From the SIP Trunking Experts

June 18, 2015

Sangoma Technologies Announces SBC 2.2

By Casey Houser Contributing Writer

Sangoma Technologies makes both communications hardware and software for all sizes of enterprises. This includes session border controllers (SBCs), gateways, call center software, and support for unified communications applications such as Microsoft Lync. Its latest announcement regards the expansion of its line of SBCs that is expected to bring additional functionality to telecoms and enterprises by linking IP and legacy phone infrastructures.

The latest Sangoma SBC reaches version 2.2. It uses an SIP-based platform that supports both IP and TDM which allows for the creation of new communications platforms for businesses or the migration of a firm's legacy platform to one molded in IP. Frederic Dickey, the vice president of product management, marketing, and services at Sangoma, spoke in his company's announcement about how the latest SBC can bring together modern and legacy telephone systems.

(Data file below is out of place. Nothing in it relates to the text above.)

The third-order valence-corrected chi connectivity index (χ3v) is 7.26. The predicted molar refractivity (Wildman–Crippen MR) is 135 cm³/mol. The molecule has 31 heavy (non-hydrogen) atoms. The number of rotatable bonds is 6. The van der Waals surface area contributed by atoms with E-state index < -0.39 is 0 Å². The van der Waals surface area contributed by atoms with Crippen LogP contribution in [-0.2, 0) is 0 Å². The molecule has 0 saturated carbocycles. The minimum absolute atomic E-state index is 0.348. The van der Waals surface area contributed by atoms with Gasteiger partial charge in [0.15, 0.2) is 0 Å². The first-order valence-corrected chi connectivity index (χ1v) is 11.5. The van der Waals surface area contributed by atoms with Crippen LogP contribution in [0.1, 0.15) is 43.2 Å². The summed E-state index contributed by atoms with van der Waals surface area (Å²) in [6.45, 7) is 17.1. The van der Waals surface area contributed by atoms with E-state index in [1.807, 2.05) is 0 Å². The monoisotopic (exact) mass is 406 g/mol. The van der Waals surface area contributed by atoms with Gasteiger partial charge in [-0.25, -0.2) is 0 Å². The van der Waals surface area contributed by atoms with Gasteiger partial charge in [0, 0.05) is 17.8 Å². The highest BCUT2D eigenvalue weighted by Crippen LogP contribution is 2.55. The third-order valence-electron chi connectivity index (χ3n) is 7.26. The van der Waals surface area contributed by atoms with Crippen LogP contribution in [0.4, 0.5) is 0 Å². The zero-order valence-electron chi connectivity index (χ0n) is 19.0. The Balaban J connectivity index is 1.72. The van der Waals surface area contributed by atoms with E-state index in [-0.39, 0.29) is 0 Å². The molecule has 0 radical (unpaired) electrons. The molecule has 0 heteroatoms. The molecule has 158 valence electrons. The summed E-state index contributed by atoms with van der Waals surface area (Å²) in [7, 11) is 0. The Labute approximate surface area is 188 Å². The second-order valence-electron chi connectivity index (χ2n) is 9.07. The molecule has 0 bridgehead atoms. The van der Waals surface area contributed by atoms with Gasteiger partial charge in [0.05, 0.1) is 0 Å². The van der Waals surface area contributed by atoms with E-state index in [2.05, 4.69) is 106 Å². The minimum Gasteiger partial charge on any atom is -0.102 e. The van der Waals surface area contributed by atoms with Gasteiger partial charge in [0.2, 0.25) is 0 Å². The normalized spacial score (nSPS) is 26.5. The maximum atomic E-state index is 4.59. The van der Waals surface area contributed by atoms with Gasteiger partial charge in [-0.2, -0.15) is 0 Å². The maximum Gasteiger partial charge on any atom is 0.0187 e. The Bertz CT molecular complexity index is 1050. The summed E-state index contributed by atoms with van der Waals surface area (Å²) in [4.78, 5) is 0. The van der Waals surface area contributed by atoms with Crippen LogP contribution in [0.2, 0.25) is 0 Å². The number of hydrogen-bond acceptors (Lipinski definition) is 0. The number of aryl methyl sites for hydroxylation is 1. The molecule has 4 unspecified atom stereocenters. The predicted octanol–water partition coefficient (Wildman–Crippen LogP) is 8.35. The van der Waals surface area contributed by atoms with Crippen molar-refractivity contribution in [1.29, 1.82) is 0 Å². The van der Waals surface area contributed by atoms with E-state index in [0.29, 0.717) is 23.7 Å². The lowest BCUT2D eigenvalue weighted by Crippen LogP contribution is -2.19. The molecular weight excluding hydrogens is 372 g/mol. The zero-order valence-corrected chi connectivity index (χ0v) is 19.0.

“Sangoma continues to work closely with its customers and that gives us an edge when it comes to understanding their unique needs and challenges,” Dickey said. “We brought those to our software and hardware engineering teams with the goal of developing a flexible and cost-effective solution to literally 'bridge' IP and legacy telephony environments.”

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The new features begin with support for SIP from TDM PBX trunks and PSTN systems by way of E1 and T1 lines. This allows for old systems to make their way to new Sangoma-supported systems with ease. There is also the option for failover support by having legacy PSTN act as a last resort for any break in SIP coverage. Sangoma also reports greater security with SBC 2.2 alongside the addition of both local and remote support for its customers.

Sangoma has also updated its Web-based user interface which gives enterprise customers the ability to look into their systems' statistics from any location. Enhancement of the Rest API also gives those customers more control over their systems by allowing them to connect their SBC to any number of third-party hardware and software that may exist in their offices, call centers, or various departments.

Edited by Dominick Sorrentino
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